The script, by Christopher Carr, relies on the irony that two of the greatest minds of the 20th century meet with little to say to one another and pass the time exchanging awkward pleasantries, bemoaning their geriatric illnesses and occasionally break forth with vague comments on Shakespeare’s greatness and Dante’s universality. The missed opportunity here looms large.
Bringing both Marx and Eliot in their declining years to the conversational level of two codgers in the park, despite their fervent but frustrated admiration for one another, exposes the difficulty that Carr has set for himself — how to create a show-length conversation that is profound and witty — and worthy of the minds of his chosen personalities
The performers here do their very best to keep the material airborne, especially Tom Manning as Eliot, the inward man of the mind whose thoughts are torn among religious commitment, literary status and the vivacity that moments of laughter offer. Patrick Downey’s Groucho looks every bit of the man seen in the old recordings of You Bet Your Life, but his version feels more defeated and his delivery borrows as much from Woody Allen as it does from as the manic man with the mustache.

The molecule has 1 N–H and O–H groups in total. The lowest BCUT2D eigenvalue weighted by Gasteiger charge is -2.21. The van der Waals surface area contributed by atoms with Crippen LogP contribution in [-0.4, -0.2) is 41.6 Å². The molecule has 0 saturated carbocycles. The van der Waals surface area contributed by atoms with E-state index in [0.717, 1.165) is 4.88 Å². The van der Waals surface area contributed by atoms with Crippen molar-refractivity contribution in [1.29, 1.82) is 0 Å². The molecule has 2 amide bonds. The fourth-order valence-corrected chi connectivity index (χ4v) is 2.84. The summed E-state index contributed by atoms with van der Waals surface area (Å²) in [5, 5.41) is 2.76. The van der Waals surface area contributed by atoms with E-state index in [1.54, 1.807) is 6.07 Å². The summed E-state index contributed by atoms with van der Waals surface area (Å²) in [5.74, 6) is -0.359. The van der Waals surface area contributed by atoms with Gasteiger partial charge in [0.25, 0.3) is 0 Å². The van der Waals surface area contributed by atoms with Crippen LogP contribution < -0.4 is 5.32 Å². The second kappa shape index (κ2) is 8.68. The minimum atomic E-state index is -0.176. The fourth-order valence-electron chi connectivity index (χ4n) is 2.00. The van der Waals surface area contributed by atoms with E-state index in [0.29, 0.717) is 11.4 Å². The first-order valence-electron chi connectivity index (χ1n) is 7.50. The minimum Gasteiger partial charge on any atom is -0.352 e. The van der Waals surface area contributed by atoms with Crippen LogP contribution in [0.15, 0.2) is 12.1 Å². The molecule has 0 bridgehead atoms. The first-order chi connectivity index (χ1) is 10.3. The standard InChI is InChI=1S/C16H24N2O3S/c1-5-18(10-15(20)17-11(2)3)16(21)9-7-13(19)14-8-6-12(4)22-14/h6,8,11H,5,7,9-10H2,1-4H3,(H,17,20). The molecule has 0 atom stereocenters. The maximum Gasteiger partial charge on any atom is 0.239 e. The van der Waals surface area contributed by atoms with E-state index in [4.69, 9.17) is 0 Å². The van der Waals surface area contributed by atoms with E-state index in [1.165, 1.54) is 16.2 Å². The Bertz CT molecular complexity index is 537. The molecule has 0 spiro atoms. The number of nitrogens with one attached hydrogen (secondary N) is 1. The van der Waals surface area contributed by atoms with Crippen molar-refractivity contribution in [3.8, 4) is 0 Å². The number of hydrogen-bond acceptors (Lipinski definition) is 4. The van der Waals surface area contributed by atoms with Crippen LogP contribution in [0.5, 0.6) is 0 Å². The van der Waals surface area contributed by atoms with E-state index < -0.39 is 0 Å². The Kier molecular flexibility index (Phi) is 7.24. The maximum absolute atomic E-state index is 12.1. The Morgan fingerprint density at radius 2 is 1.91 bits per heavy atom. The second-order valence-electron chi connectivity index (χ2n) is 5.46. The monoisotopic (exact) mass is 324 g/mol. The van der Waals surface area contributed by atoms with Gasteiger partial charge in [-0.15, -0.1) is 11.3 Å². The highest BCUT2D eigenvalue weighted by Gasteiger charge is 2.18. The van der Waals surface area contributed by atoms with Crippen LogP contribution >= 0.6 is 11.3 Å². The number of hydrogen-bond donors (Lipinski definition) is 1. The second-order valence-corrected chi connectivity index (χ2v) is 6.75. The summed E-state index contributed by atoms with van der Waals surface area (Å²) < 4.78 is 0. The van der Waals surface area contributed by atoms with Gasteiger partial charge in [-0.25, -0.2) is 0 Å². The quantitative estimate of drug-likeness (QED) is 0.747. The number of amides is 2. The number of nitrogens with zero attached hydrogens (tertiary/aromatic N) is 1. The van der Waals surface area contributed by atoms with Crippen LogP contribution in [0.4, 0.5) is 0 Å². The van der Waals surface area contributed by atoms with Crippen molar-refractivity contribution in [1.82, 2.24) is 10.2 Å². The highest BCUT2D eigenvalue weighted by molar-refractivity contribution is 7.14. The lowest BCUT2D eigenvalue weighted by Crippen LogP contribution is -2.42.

Jim Stump, one of the most reliable actors on the local scene, gives his send-up of eminent literary critic Harold Bloom a good deal of gusto, but even an audience of English lit majors would have wanted a little more than the survey course-style rendition of Bloom’s literary touchstones and mantras, a flaw that lies more with the play than the player. The slide show of Stump-as-Bloom accepting academic awards does add a Fringe-perfect dose of hilarity.
Emma Robertson assumes the challenging task of managing all the women’s roles, including the wives of Marx and Eliot. While her performances don’t differentiate the characters completely, she adds an element of grace that's welcome — and she is usually given the only lines that contain a dramatic context.
Poetry and comedy are in many ways similar. They rely on connecting unrelated ideas and objects to create surprise. Director Chris Wesselman spends most of his stage time by keeping the characters separate, emotionally and spatially. As a result, the punch lines and emotional moments come close — but alas, no cigar.
Performed at Media Bridges through June 3. See performance dates and preview here.